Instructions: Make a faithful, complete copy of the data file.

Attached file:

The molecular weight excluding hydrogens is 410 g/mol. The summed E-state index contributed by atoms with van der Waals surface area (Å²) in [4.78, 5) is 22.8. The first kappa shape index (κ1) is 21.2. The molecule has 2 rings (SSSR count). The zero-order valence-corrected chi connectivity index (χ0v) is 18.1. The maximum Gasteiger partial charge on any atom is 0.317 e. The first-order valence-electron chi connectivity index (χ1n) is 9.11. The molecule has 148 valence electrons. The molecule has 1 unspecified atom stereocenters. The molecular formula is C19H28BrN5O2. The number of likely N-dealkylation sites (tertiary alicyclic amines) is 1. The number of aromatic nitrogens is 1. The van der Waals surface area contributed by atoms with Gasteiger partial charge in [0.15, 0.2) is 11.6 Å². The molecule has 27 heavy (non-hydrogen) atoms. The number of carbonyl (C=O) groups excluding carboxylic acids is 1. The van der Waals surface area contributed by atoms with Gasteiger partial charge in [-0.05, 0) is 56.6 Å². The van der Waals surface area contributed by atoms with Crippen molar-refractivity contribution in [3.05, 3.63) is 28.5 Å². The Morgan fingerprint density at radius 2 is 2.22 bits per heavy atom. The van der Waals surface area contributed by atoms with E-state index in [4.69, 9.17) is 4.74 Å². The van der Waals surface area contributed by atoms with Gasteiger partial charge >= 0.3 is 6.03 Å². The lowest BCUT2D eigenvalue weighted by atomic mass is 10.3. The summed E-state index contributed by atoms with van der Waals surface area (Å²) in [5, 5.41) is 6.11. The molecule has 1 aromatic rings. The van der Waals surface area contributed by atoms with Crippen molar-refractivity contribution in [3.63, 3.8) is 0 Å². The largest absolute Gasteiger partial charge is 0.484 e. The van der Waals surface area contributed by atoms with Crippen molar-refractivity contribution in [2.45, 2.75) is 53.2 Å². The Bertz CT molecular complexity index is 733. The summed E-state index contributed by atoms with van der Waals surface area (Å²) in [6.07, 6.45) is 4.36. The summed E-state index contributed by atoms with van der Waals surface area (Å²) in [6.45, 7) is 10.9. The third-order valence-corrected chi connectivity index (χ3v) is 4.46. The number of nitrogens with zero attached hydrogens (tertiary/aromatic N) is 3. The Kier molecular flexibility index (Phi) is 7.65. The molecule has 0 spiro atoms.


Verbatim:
The molecular weight excluding hydrogens is 410 g/mol. The summed E-state index contributed by atoms with van der Waals surface area (Å²) in [4.78, 5) is 22.8. The first kappa shape index (κ1) is 21.2. The molecule has 2 rings (SSSR count). The zero-order valence-corrected chi connectivity index (χ0v) is 18.1. The maximum Gasteiger partial charge on any atom is 0.317 e. The first-order valence-electron chi connectivity index (χ1n) is 9.11. The molecule has 148 valence electrons. The molecule has 1 unspecified atom stereocenters. The molecular formula is C19H28BrN5O2. The number of likely N-dealkylation sites (tertiary alicyclic amines) is 1. The number of aromatic nitrogens is 1. The van der Waals surface area contributed by atoms with Gasteiger partial charge in [0.15, 0.2) is 11.6 Å². The molecule has 27 heavy (non-hydrogen) atoms. The number of carbonyl (C=O) groups excluding carboxylic acids is 1. The van der Waals surface area contributed by atoms with Gasteiger partial charge in [-0.05, 0) is 56.6 Å². The van der Waals surface area contributed by atoms with Crippen molar-refractivity contribution in [3.05, 3.63) is 28.5 Å². The Morgan fingerprint density at radius 2 is 2.22 bits per heavy atom. The van der Waals surface area contributed by atoms with E-state index in [4.69, 9.17) is 4.74 Å². The van der Waals surface area contributed by atoms with Gasteiger partial charge >= 0.3 is 6.03 Å². The lowest BCUT2D eigenvalue weighted by atomic mass is 10.3. The summed E-state index contributed by atoms with van der Waals surface area (Å²) in [5, 5.41) is 6.11. The molecule has 1 aromatic rings. The van der Waals surface area contributed by atoms with Crippen molar-refractivity contribution in [3.63, 3.8) is 0 Å². The largest absolute Gasteiger partial charge is 0.484 e. The van der Waals surface area contributed by atoms with Crippen molar-refractivity contribution in [2.45, 2.75) is 53.2 Å². The Bertz CT molecular complexity index is 733. The summed E-state index contributed by atoms with van der Waals surface area (Å²) in [6.07, 6.45) is 4.36. The summed E-state index contributed by atoms with van der Waals surface area (Å²) in [6.45, 7) is 10.9. The third-order valence-corrected chi connectivity index (χ3v) is 4.46. The number of nitrogens with zero attached hydrogens (tertiary/aromatic N) is 3. The Kier molecular flexibility index (Phi) is 7.65. The molecule has 0 spiro atoms.